Experimental Astronomy

, Volume 3, Issue 1–4, pp 1–8 | Cite as

Astronomical imaging with InSb arrays

  • Judith L. Pipher


Ten years ago, Forrest presented the first astronomical images with an SBRC 32×32 InSb array camera at the first NASA-Ames Infrared Detector Technology Workshop. Soon after, SBRC began development of 58×62 InSb arrays, both for ground-based astronomy and for SIRTF. By the time of the 1987 Hilo workshop “Ground-based Astronomical Observations with Infrared Array Detectors” astronomical results from cameras based on SBRC 32×32 and 58×62 InSb arrays, a CE linear InSb array, and a French 32×32 InSb CID array were presented. And at the Tucson 1990 meeting “Astrophysics with Infrared Arrays”, it was clear that this new technology was no longer the province of “IR pundits”, but provided a tool for all astronomers. At this meeting, the first astronomical observations with SBRC's new, gateless passivation 256×256 InSb arrays will be presented: they perform spectacularly!

In this review, I can only broadly brush on the interesting science completed with InSb array cameras. Because of the broad wavelength coverage (1–5.5 μm) of InSb, and the extremely high performance levels throughout the band, InSb cameras are used not only in the near IR, but also from 3–5.5 μm, where unique science is achieved. For example, the point-like central engines of AGNs are delineated at L′ and M′, and Brα and 3.29 μm dust emission images of galactic and extragalactic objects yield excitation conditions. Examples of imaging spectroscopy, high spatial resolution imaging, as well as deep, broad-band imaging with InSb cameras at this meeting illustrate the power of InSb array cameras.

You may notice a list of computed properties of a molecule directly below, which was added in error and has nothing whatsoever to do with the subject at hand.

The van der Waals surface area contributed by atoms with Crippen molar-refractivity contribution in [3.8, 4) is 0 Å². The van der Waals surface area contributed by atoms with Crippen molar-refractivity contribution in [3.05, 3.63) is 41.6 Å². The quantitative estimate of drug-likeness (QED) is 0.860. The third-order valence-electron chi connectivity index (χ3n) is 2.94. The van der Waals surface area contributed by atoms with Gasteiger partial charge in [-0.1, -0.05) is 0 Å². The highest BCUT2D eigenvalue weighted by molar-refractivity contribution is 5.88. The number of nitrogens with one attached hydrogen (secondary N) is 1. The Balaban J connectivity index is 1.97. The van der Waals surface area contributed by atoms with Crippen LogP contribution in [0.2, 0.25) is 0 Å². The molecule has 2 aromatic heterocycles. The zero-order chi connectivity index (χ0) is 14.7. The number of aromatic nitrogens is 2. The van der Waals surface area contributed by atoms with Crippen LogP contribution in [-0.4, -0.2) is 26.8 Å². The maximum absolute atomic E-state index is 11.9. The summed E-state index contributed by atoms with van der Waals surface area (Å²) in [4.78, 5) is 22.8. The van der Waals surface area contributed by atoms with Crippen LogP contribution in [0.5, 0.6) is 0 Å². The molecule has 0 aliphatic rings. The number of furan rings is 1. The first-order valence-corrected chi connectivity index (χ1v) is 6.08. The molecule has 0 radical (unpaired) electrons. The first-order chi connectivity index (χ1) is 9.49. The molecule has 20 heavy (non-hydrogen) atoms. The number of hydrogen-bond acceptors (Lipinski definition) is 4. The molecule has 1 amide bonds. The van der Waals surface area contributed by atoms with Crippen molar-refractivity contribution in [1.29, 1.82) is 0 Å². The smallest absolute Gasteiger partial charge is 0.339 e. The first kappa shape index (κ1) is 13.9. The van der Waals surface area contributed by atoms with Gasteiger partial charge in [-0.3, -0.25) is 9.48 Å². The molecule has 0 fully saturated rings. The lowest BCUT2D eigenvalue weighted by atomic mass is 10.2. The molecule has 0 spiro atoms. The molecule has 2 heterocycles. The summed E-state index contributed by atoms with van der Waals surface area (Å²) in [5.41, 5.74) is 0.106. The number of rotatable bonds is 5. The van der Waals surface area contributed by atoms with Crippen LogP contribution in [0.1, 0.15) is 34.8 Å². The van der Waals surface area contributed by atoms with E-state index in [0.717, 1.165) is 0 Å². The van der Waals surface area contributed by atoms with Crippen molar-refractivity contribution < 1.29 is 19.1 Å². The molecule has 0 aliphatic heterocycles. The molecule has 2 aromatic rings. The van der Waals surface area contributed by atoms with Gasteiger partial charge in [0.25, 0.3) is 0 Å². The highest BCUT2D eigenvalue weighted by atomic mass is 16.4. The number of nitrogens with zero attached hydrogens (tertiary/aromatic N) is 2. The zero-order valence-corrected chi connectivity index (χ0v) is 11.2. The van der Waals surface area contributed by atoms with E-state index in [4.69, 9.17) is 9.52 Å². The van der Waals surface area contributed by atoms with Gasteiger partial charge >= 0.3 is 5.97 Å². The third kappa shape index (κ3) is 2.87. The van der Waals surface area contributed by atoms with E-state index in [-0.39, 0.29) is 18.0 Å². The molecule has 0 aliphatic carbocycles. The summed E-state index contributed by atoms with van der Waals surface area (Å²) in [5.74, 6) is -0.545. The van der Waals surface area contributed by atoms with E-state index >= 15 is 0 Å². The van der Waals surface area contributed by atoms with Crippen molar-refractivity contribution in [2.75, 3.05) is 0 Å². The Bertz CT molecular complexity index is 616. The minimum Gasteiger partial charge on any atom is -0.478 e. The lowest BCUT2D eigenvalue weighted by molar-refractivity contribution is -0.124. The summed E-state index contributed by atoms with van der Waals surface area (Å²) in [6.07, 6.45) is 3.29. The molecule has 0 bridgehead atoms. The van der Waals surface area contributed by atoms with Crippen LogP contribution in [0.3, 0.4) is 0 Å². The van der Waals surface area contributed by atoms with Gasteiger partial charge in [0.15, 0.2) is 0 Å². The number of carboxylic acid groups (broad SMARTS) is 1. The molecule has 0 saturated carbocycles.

Key words

InSb arrays Infrared arrays Ground-based astronomy SIRTF 


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Copyright information

© Kluwer Academic Publishers 1994

Authors and Affiliations

  • Judith L. Pipher
    • 1
  1. 1.Department of Physics and AstronomyUniversity of RochesterRochesterUSA

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